If you’re a Spanish learner just about anywhere in the world, you’re in pretty good company. Spanish is the third most studied language in the world after English and French, and it’s the most studied language in the United States by a large margin.
This is mostly thanks to demographics, but Spanish also happens to be one of the easiest languages for English speakers to learn, which means it’s kind of the perfect gateway language for someone who’s just dipping their toes into bilingualism. Low-hanging language fruit, if you will.
All of that also does absolutely nothing to account for the fact that as a Spanish learner, you will struggle. And the struggle is real.
7 Battles Every Spanish Learner Must Wage
1. Navigating all the regional differences
Here’s the thing — almost all languages contain multitudes of regional differences and dialects. But Spanish is kind of way up there when you consider the scale of its global reach that was established under colonial rule.
Spain, or where it all started, is today home to less than 10 percent of the world’s Spanish speakers. So where are they all now? Spanish is an official language in 20 countries (particularly throughout Central and South America) and it’s also widely spoken in a handful of others. Beyond Europe and Latin America, there are sizable Spanish-speaking populations in the Philippines and certain parts of Africa.
All of this is to say that if you’re a Spanish learner, everything you learn is probably conditional on which side of the planet you’re on, and even then, you can’t even begin to get into some of the more country-specific slang and local regionalisms until you have a reason to specialize in, say, Colombian Spanish over Mexican Spanish.
This means you always have to keep verb forms for vosotros in mind, even if you’re pretty sure you’ll only ever be using usted. This also means you can never take for granted that what might be a pretty innocuous term in one country might actually be slang for genitals or sex in another (we’re looking at you, concha and coger).
2. Native speakers talking very fast
It’s not entirely in your head — Spanish is generally spoken at a rate of 7.82 syllables per second, which is quite a bit faster than English at 6.19 syllables per second. This also doesn’t even begin to account for the speed differences between, say, Mexican and Dominican Spanish. Depending on who you’re talking to, the Spanish might be coming at you like a medium whirlwind or a grande whirlwind, but still a whirlwind nonetheless.
3. False friends that are not your friends
False friends, or false cognates, can present a stumbling block in any language. But for Spanish learners with a background in English, the minefield is especially loaded.
You know how people sometimes pretend to speak Spanish by tacking -o or -a onto the end of English words? That actually has a basis in the fact that there are quite a few words that sound almost exactly or nearly the same in English and Spanish (cognates, in other words). Take “problem” and “problema” for example, or “national” and “nacional.”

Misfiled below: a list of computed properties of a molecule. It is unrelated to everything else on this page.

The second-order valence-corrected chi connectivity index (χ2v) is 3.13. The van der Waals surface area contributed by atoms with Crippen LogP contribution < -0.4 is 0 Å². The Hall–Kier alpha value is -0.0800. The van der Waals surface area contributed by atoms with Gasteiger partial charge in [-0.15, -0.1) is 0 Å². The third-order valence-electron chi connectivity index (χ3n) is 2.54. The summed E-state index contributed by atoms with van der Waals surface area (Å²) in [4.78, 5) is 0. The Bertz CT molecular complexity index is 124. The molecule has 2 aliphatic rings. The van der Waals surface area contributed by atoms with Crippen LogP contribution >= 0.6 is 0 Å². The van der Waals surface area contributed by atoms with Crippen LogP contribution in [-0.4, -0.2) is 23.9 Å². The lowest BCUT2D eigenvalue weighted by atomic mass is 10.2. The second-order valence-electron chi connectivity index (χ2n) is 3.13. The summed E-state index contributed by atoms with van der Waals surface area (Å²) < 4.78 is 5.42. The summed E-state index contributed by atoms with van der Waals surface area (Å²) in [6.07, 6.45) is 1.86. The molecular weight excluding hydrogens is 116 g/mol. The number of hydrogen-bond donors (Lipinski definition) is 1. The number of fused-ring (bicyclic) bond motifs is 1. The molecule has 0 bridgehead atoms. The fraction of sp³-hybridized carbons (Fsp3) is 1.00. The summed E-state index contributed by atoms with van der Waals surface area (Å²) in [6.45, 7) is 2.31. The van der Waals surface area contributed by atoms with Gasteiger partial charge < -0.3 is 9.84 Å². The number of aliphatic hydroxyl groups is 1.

But if familiarity breeds comfort, it can also make you a little too comfortable, and that’s when cringey mistakes start to happen. Some words appear to be cognates but are actually gotcha moments waiting to happen. Perhaps the most famous one is embarazado, which doesn’t mean “embarrassed,” but rather, “pregnant.”
4. Understanding por vs. para
This isn’t the only grammatical hurdle a Spanish learner must wrangle with, but it’s probably way more confusing to you than ser vs. estar. Generally speaking, you use para to talk about goals, purposes or destinations, and you use por to talk about causes or reasons for something, as well as for time and prices. But anyone who’s studied Spanish for more than 5 weeks can tell you that this doesn’t always feel like a very clear distinction in practice. For instance, when you say you’re doing something “for” someone, is it on their behalf or to do them a favor? Makes you think.
5. Not sounding like a gringo when you roll your R’s
This one pretty much speaks for itself. Depending on your native language, that little trill you’re supposed to pull off whenever you see the double R might feel especially unnatural to you, which means you’ve probably overcompensated here and there and blown your cover. Not like you had anyone fooled to begin with, but it’s more satisfying to blame your mouth for not cooperating.
6. Knowing when to say se
Between reflexive pronouns, the imperative tense, and all the rest, there are so many ways to say se in Spanish (and that’s not to be confused with sé, or the “I know” form of the verb saber).
In Spanish, you can say that someone “went to bed” or that someone “put themselves to bed” by adding in me, te, se, nos, etc. You can also use se to indicate that two people are doing something to each other, to indicate passive voice (“one mails their ballot” or “the ballot is mailed”), or in an impersonal sense (kind of like how in English, you would say “you can get your hair done at that place” without literally meaning “you”).
And that’s not even covering all the potential uses of se. Sometimes you use it to indicate that something happened accidentally — se me rompió el espejo literally means “the mirror broke itself on me.” I mean, don’t take the heat if you don’t have to.
7. Verb conjugations — lots and lots of verb conjugations
If your memories of Spanish class are mostly full of conjugation tables, just know that’s not always such a prominent feature of every language. Spanish has more tenses than English, and there are also four different ways to say “you” (depending on if it’s singular or plural, or formal or informal). On top of that, there’s the whole matter of the subjunctive mood, which means more verb endings to memorize. And let’s not get started on irregular verbs. Truly rude.